Metropolitan Life Insurance Co. v. Glenn: “Conflict of Interest" is a Factor in Reviewing An ERISA Plan Administrator’s Denial of Benefits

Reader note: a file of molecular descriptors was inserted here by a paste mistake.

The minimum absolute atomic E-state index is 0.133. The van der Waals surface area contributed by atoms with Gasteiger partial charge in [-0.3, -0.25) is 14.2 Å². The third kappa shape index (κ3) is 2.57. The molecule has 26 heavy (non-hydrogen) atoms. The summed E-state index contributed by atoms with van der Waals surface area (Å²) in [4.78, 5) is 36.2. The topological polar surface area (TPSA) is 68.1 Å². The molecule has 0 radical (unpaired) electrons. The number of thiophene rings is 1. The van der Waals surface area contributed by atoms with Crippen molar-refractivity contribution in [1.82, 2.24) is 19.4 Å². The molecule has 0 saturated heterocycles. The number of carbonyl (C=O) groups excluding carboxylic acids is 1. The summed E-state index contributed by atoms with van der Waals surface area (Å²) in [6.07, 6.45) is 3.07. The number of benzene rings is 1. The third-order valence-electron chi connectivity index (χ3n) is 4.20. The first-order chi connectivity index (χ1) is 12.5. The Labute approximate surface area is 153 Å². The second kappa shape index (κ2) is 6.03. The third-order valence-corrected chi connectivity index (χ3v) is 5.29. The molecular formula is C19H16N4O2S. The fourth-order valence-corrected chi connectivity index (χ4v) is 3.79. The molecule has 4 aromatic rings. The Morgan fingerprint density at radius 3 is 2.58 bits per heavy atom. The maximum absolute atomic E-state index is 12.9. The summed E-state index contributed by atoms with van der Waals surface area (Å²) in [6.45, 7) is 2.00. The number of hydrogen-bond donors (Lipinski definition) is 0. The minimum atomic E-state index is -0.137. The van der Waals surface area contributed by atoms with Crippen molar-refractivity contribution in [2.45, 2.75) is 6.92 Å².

Date: 07/01/08On June 19, 2008, the United States Supreme Court issued a decision in Metropolitan Life Insurance Co.v. Glenn,1 an important case relating to the standard of judicial review for benefit claims determinations under the Employee Retirement Income Security Act of 1974, as amended ("ERISA").2 The majority decision held that (i)a plan administrator who both evaluates benefit claims and pays benefit claims operates under a conflict of interest and (ii) such conflict of interest is a factor in determining whether the plan administrator has abused its discretion. The Court held that it is appropriate to take the presence of such conflict into account in reviewing a determination made by an insurer in respect of a claim (as was done by the Court of Appeals in this case), but the decision does not provide clear guidance as to the precise analytic steps a court should follow in carrying out such a review. While the Court affirmed the decision of the Court of Appeals in this case, we will have to wait to see how other courts will apply this ruling in reviewing benefit claims determinations in the future. In response to the decision, claims administrators might want to consider adopting one of the structural steps suggested by the majority decision for reducing (and possibly eliminating) the significance of the conflict, such as walling off the claims administrators from those interested in firm finances or imposing management checks that penalize inaccurate decisionmaking regardless of whom the inaccuracy benefits.